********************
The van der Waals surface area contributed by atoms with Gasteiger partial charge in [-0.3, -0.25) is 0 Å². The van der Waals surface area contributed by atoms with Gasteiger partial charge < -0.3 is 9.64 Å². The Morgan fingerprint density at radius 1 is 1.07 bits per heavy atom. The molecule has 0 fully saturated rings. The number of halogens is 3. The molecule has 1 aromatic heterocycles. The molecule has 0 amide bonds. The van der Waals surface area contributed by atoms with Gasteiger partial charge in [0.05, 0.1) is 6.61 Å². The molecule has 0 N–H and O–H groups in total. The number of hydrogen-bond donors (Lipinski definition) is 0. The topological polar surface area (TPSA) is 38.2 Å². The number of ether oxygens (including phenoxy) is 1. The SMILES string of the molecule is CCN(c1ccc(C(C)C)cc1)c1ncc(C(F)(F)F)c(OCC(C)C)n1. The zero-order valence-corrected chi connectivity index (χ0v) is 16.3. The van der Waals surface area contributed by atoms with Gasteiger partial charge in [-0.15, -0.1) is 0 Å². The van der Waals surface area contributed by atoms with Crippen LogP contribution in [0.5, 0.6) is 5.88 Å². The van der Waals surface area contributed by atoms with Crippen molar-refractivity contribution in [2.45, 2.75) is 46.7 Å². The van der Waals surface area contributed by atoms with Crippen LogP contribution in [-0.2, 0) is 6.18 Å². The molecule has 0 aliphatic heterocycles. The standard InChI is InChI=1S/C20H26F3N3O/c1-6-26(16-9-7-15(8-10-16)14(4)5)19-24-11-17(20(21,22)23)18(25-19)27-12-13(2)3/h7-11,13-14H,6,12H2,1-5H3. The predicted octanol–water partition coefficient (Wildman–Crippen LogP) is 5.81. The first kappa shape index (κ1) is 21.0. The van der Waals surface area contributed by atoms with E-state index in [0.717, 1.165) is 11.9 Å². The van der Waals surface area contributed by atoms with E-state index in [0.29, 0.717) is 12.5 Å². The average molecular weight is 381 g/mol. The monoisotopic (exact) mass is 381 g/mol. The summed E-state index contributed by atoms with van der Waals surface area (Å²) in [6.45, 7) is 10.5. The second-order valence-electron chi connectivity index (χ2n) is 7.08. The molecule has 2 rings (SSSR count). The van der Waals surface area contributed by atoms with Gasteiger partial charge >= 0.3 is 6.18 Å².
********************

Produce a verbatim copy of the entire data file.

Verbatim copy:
The van der Waals surface area contributed by atoms with Gasteiger partial charge in [-0.3, -0.25) is 0 Å². The van der Waals surface area contributed by atoms with Gasteiger partial charge < -0.3 is 9.64 Å². The Morgan fingerprint density at radius 1 is 1.07 bits per heavy atom. The molecule has 0 fully saturated rings. The number of halogens is 3. The molecule has 1 aromatic heterocycles. The molecule has 0 amide bonds. The van der Waals surface area contributed by atoms with Gasteiger partial charge in [0.05, 0.1) is 6.61 Å². The molecule has 0 N–H and O–H groups in total. The number of hydrogen-bond donors (Lipinski definition) is 0. The topological polar surface area (TPSA) is 38.2 Å². The number of ether oxygens (including phenoxy) is 1. The SMILES string of the molecule is CCN(c1ccc(C(C)C)cc1)c1ncc(C(F)(F)F)c(OCC(C)C)n1. The zero-order valence-corrected chi connectivity index (χ0v) is 16.3. The van der Waals surface area contributed by atoms with Gasteiger partial charge in [-0.15, -0.1) is 0 Å². The van der Waals surface area contributed by atoms with Crippen LogP contribution in [0.5, 0.6) is 5.88 Å². The van der Waals surface area contributed by atoms with Crippen molar-refractivity contribution in [2.45, 2.75) is 46.7 Å². The van der Waals surface area contributed by atoms with Crippen LogP contribution in [-0.2, 0) is 6.18 Å². The molecule has 0 aliphatic heterocycles. The standard InChI is InChI=1S/C20H26F3N3O/c1-6-26(16-9-7-15(8-10-16)14(4)5)19-24-11-17(20(21,22)23)18(25-19)27-12-13(2)3/h7-11,13-14H,6,12H2,1-5H3. The predicted octanol–water partition coefficient (Wildman–Crippen LogP) is 5.81. The first kappa shape index (κ1) is 21.0. The van der Waals surface area contributed by atoms with E-state index in [0.717, 1.165) is 11.9 Å². The van der Waals surface area contributed by atoms with E-state index in [0.29, 0.717) is 12.5 Å². The average molecular weight is 381 g/mol. The monoisotopic (exact) mass is 381 g/mol. The summed E-state index contributed by atoms with van der Waals surface area (Å²) in [6.45, 7) is 10.5. The second-order valence-electron chi connectivity index (χ2n) is 7.08. The molecule has 2 rings (SSSR count). The van der Waals surface area contributed by atoms with Gasteiger partial charge >= 0.3 is 6.18 Å².